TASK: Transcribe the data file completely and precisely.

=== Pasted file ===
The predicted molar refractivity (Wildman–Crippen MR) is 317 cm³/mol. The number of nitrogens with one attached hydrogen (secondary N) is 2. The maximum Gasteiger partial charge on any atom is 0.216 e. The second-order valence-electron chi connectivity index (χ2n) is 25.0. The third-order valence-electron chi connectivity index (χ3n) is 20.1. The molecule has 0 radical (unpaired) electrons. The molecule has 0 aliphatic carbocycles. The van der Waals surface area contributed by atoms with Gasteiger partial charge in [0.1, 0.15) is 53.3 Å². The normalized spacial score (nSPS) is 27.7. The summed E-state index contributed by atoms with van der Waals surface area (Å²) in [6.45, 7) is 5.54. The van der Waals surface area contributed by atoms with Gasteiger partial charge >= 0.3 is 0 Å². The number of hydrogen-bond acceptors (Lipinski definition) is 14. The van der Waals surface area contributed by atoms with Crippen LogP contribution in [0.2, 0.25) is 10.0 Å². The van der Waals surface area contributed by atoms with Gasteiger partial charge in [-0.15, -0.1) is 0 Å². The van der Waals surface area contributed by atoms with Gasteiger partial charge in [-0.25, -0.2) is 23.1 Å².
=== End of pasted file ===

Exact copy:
The predicted molar refractivity (Wildman–Crippen MR) is 317 cm³/mol. The number of nitrogens with one attached hydrogen (secondary N) is 2. The maximum Gasteiger partial charge on any atom is 0.216 e. The second-order valence-electron chi connectivity index (χ2n) is 25.0. The third-order valence-electron chi connectivity index (χ3n) is 20.1. The molecule has 0 radical (unpaired) electrons. The molecule has 0 aliphatic carbocycles. The van der Waals surface area contributed by atoms with Gasteiger partial charge in [0.1, 0.15) is 53.3 Å². The normalized spacial score (nSPS) is 27.7. The summed E-state index contributed by atoms with van der Waals surface area (Å²) in [6.45, 7) is 5.54. The van der Waals surface area contributed by atoms with Gasteiger partial charge >= 0.3 is 0 Å². The number of hydrogen-bond acceptors (Lipinski definition) is 14. The van der Waals surface area contributed by atoms with Crippen LogP contribution in [0.2, 0.25) is 10.0 Å². The van der Waals surface area contributed by atoms with Gasteiger partial charge in [-0.15, -0.1) is 0 Å². The van der Waals surface area contributed by atoms with Gasteiger partial charge in [-0.25, -0.2) is 23.1 Å².